Q&A

A cheap, but risky, way to make a fast few million
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The Independent Online
What on earth is a derivative?

A financial instrument used to bet on changes in the prices of assets ranging from wheat or oil to shares and bonds.

Derivatives were invented to protect businesses from unpredictable fluctuations in commodity prices, interest and exchange rates. Companies - or farmers - use them as a kind of insurance policy.

For the farmer fearful of a bad harvest, or a company importing raw materials it must pay for in foreign currency, derivatives are invaluable. Simple derivatives give the right to buy or sell another asset for a particular price at a particular date (a future) or the chance to do so (an option).

How can trading in derivatives lead to such huge losses?

Because users are able to bet on changes in the price of an asset at a fraction of the cost of buying that asset.

For instance, on a futures exchange you could buy the right to acquire 1,000 barrels of crude oil at a certain price in six months by putting up a tenth of the cost of that oil. If the price of oil went up, you would pocket the benefit of buying at today's prices without having stumped up for the oil. If you bet wrong, you would pay the full loss of buying the oil at the old price and selling it at a lower price.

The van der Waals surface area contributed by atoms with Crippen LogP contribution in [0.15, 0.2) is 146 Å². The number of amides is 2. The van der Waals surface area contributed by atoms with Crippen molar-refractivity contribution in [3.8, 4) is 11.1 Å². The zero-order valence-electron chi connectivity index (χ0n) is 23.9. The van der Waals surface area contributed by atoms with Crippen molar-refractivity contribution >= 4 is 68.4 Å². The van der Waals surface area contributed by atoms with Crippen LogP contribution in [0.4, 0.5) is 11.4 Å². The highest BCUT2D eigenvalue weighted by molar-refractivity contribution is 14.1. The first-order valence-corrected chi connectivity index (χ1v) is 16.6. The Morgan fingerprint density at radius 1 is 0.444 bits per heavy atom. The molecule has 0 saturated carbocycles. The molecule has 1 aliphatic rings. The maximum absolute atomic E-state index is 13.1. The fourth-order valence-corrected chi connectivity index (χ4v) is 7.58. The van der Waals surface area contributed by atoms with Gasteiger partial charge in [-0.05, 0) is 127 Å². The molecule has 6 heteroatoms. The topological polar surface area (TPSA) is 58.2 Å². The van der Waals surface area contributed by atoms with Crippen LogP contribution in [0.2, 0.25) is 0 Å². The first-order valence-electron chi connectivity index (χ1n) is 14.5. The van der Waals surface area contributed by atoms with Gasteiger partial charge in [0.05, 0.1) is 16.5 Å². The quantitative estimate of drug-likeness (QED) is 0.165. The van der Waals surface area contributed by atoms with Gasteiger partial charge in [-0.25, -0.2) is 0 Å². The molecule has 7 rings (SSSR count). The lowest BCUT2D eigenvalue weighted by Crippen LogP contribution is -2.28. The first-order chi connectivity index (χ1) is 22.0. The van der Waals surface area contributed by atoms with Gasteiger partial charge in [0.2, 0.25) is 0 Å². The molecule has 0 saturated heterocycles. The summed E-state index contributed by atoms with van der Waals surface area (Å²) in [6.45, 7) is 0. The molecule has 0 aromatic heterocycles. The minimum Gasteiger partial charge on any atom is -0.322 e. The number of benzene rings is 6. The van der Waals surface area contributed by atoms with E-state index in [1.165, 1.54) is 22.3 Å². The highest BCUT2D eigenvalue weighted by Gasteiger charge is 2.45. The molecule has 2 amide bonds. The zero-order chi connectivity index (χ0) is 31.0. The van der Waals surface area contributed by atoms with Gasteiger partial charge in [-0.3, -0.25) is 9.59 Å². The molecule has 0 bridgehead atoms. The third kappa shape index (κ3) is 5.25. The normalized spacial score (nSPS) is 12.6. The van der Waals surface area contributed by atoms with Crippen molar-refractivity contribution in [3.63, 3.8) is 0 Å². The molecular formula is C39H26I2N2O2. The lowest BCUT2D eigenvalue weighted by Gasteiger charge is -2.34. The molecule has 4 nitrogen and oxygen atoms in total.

Where did Barings go wrong?

The trader made a huge bet that Japanese share prices would rise before mid-March. They have been falling instead.

Why has the growth in derivatives been so rapid?

Since the world abandoned fixed exchange rates in 1973, financial markets have grown increasingly volatile, driving up the demand for precautionary measures. Growth in derivatives based on financial assets such as bonds, currencies or shares, has exploded since the mid-1980s.

Why have derivatives suddenly become such a worry?

What has scared regulators is the way banks have taken to speculating by using derivatives to make risky bets at low cost. They began to issue warnings about derivatives in 1992. Financial institutions made millions of dollars in 1993 when they bet that interest rates would fall and stock markets would rise. The bet came unstuck when US authorities unexpectedly raised interest rates last year - catching out most punters in the banking community.

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